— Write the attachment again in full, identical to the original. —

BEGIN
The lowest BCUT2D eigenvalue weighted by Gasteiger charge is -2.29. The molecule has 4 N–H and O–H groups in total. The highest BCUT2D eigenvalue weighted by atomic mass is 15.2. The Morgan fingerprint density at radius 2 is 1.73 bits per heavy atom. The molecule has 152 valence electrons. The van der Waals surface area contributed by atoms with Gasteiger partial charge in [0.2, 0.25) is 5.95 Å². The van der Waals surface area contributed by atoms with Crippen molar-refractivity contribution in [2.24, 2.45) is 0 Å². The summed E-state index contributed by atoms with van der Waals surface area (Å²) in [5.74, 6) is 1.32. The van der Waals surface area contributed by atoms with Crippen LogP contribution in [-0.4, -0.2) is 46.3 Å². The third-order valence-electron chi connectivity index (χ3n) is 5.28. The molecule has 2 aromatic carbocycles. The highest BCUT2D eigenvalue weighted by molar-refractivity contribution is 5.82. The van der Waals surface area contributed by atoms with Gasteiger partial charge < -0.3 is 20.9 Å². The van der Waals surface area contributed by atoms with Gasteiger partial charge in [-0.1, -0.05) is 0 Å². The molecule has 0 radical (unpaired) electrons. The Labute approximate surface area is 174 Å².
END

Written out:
The lowest BCUT2D eigenvalue weighted by Gasteiger charge is -2.29. The molecule has 4 N–H and O–H groups in total. The highest BCUT2D eigenvalue weighted by atomic mass is 15.2. The Morgan fingerprint density at radius 2 is 1.73 bits per heavy atom. The molecule has 152 valence electrons. The van der Waals surface area contributed by atoms with Gasteiger partial charge in [0.2, 0.25) is 5.95 Å². The van der Waals surface area contributed by atoms with Crippen molar-refractivity contribution in [2.24, 2.45) is 0 Å². The summed E-state index contributed by atoms with van der Waals surface area (Å²) in [5.74, 6) is 1.32. The van der Waals surface area contributed by atoms with Crippen LogP contribution in [-0.4, -0.2) is 46.3 Å². The third-order valence-electron chi connectivity index (χ3n) is 5.28. The molecule has 2 aromatic carbocycles. The highest BCUT2D eigenvalue weighted by molar-refractivity contribution is 5.82. The van der Waals surface area contributed by atoms with Gasteiger partial charge < -0.3 is 20.9 Å². The van der Waals surface area contributed by atoms with Gasteiger partial charge in [-0.1, -0.05) is 0 Å². The molecule has 0 radical (unpaired) electrons. The Labute approximate surface area is 174 Å².